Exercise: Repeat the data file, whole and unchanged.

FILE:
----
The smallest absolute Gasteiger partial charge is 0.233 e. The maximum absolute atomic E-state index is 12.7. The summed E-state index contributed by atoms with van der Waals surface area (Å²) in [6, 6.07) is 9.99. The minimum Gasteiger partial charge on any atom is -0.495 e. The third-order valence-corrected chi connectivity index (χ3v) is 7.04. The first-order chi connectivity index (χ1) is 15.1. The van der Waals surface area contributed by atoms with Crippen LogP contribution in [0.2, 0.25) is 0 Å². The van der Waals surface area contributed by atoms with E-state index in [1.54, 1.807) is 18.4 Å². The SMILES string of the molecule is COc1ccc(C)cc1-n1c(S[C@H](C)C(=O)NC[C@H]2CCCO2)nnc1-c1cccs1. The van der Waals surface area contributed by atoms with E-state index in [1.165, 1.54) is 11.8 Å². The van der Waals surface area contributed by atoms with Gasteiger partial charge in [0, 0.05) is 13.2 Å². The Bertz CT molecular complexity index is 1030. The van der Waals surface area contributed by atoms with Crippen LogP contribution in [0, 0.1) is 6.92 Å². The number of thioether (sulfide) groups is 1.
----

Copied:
The smallest absolute Gasteiger partial charge is 0.233 e. The maximum absolute atomic E-state index is 12.7. The summed E-state index contributed by atoms with van der Waals surface area (Å²) in [6, 6.07) is 9.99. The minimum Gasteiger partial charge on any atom is -0.495 e. The third-order valence-corrected chi connectivity index (χ3v) is 7.04. The first-order chi connectivity index (χ1) is 15.1. The van der Waals surface area contributed by atoms with Crippen LogP contribution in [0.2, 0.25) is 0 Å². The van der Waals surface area contributed by atoms with E-state index in [1.54, 1.807) is 18.4 Å². The SMILES string of the molecule is COc1ccc(C)cc1-n1c(S[C@H](C)C(=O)NC[C@H]2CCCO2)nnc1-c1cccs1. The van der Waals surface area contributed by atoms with E-state index in [1.165, 1.54) is 11.8 Å². The van der Waals surface area contributed by atoms with Gasteiger partial charge in [0, 0.05) is 13.2 Å². The Bertz CT molecular complexity index is 1030. The van der Waals surface area contributed by atoms with Crippen LogP contribution in [0, 0.1) is 6.92 Å². The number of thioether (sulfide) groups is 1.